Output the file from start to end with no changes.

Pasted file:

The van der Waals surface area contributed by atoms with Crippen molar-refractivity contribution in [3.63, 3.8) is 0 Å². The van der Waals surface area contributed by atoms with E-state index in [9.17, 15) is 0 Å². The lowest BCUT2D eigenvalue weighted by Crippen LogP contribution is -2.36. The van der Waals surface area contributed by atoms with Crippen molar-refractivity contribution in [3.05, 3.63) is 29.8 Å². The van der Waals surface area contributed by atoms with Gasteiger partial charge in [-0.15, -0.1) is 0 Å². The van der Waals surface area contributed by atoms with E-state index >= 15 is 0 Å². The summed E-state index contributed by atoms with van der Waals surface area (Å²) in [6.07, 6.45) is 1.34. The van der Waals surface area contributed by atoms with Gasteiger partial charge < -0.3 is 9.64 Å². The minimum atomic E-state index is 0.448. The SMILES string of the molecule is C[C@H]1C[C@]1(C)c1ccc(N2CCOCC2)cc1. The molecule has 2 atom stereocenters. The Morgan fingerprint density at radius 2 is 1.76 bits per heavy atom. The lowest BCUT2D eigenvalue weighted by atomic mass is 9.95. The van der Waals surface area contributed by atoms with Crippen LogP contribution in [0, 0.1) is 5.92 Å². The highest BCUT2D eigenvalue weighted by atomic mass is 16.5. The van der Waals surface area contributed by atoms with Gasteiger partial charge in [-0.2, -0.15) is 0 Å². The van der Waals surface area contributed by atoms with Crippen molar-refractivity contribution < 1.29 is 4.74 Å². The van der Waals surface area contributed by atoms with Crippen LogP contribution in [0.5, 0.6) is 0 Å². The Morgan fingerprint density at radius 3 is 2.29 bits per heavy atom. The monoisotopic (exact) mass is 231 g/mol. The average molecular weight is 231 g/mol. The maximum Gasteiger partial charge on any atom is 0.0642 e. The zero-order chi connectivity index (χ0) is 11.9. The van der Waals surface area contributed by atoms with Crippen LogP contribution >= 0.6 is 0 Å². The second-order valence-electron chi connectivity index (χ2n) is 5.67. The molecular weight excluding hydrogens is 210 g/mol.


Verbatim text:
The van der Waals surface area contributed by atoms with Crippen molar-refractivity contribution in [3.63, 3.8) is 0 Å². The van der Waals surface area contributed by atoms with E-state index in [9.17, 15) is 0 Å². The lowest BCUT2D eigenvalue weighted by Crippen LogP contribution is -2.36. The van der Waals surface area contributed by atoms with Crippen molar-refractivity contribution in [3.05, 3.63) is 29.8 Å². The van der Waals surface area contributed by atoms with Gasteiger partial charge in [-0.15, -0.1) is 0 Å². The van der Waals surface area contributed by atoms with E-state index >= 15 is 0 Å². The summed E-state index contributed by atoms with van der Waals surface area (Å²) in [6.07, 6.45) is 1.34. The van der Waals surface area contributed by atoms with Gasteiger partial charge < -0.3 is 9.64 Å². The minimum atomic E-state index is 0.448. The SMILES string of the molecule is C[C@H]1C[C@]1(C)c1ccc(N2CCOCC2)cc1. The molecule has 2 atom stereocenters. The Morgan fingerprint density at radius 2 is 1.76 bits per heavy atom. The lowest BCUT2D eigenvalue weighted by atomic mass is 9.95. The van der Waals surface area contributed by atoms with Crippen LogP contribution in [0, 0.1) is 5.92 Å². The highest BCUT2D eigenvalue weighted by atomic mass is 16.5. The van der Waals surface area contributed by atoms with Gasteiger partial charge in [-0.2, -0.15) is 0 Å². The van der Waals surface area contributed by atoms with Crippen molar-refractivity contribution < 1.29 is 4.74 Å². The van der Waals surface area contributed by atoms with Crippen LogP contribution in [0.5, 0.6) is 0 Å². The Morgan fingerprint density at radius 3 is 2.29 bits per heavy atom. The monoisotopic (exact) mass is 231 g/mol. The average molecular weight is 231 g/mol. The maximum Gasteiger partial charge on any atom is 0.0642 e. The zero-order chi connectivity index (χ0) is 11.9. The van der Waals surface area contributed by atoms with Crippen LogP contribution >= 0.6 is 0 Å². The second-order valence-electron chi connectivity index (χ2n) is 5.67. The molecular weight excluding hydrogens is 210 g/mol.